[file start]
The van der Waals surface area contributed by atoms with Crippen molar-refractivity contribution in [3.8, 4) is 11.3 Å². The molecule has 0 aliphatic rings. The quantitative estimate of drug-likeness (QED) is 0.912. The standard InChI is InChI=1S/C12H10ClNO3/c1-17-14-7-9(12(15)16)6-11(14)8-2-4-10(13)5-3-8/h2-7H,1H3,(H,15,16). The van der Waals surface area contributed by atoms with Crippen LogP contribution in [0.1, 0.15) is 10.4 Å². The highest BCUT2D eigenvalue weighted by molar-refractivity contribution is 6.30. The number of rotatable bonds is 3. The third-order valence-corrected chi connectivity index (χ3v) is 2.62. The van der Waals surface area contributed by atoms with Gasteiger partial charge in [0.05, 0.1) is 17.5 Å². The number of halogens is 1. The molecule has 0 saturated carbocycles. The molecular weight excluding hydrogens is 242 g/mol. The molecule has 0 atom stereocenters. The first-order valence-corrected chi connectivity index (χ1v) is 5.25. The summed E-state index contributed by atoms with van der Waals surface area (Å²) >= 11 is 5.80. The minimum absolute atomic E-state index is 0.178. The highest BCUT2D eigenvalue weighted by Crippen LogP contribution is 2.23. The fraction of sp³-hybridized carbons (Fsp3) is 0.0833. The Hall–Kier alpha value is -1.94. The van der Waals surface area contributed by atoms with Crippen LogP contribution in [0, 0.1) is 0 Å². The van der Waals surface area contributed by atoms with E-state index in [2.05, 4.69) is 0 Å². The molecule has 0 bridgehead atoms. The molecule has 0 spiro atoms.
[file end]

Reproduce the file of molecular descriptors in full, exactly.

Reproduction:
The van der Waals surface area contributed by atoms with Crippen molar-refractivity contribution in [3.8, 4) is 11.3 Å². The molecule has 0 aliphatic rings. The quantitative estimate of drug-likeness (QED) is 0.912. The standard InChI is InChI=1S/C12H10ClNO3/c1-17-14-7-9(12(15)16)6-11(14)8-2-4-10(13)5-3-8/h2-7H,1H3,(H,15,16). The van der Waals surface area contributed by atoms with Crippen LogP contribution in [0.1, 0.15) is 10.4 Å². The highest BCUT2D eigenvalue weighted by molar-refractivity contribution is 6.30. The number of rotatable bonds is 3. The third-order valence-corrected chi connectivity index (χ3v) is 2.62. The van der Waals surface area contributed by atoms with Gasteiger partial charge in [0.05, 0.1) is 17.5 Å². The number of halogens is 1. The molecule has 0 saturated carbocycles. The molecular weight excluding hydrogens is 242 g/mol. The molecule has 0 atom stereocenters. The first-order valence-corrected chi connectivity index (χ1v) is 5.25. The summed E-state index contributed by atoms with van der Waals surface area (Å²) >= 11 is 5.80. The minimum absolute atomic E-state index is 0.178. The highest BCUT2D eigenvalue weighted by Crippen LogP contribution is 2.23. The fraction of sp³-hybridized carbons (Fsp3) is 0.0833. The Hall–Kier alpha value is -1.94. The van der Waals surface area contributed by atoms with Crippen LogP contribution in [0, 0.1) is 0 Å². The van der Waals surface area contributed by atoms with E-state index in [2.05, 4.69) is 0 Å². The molecule has 0 bridgehead atoms. The molecule has 0 spiro atoms.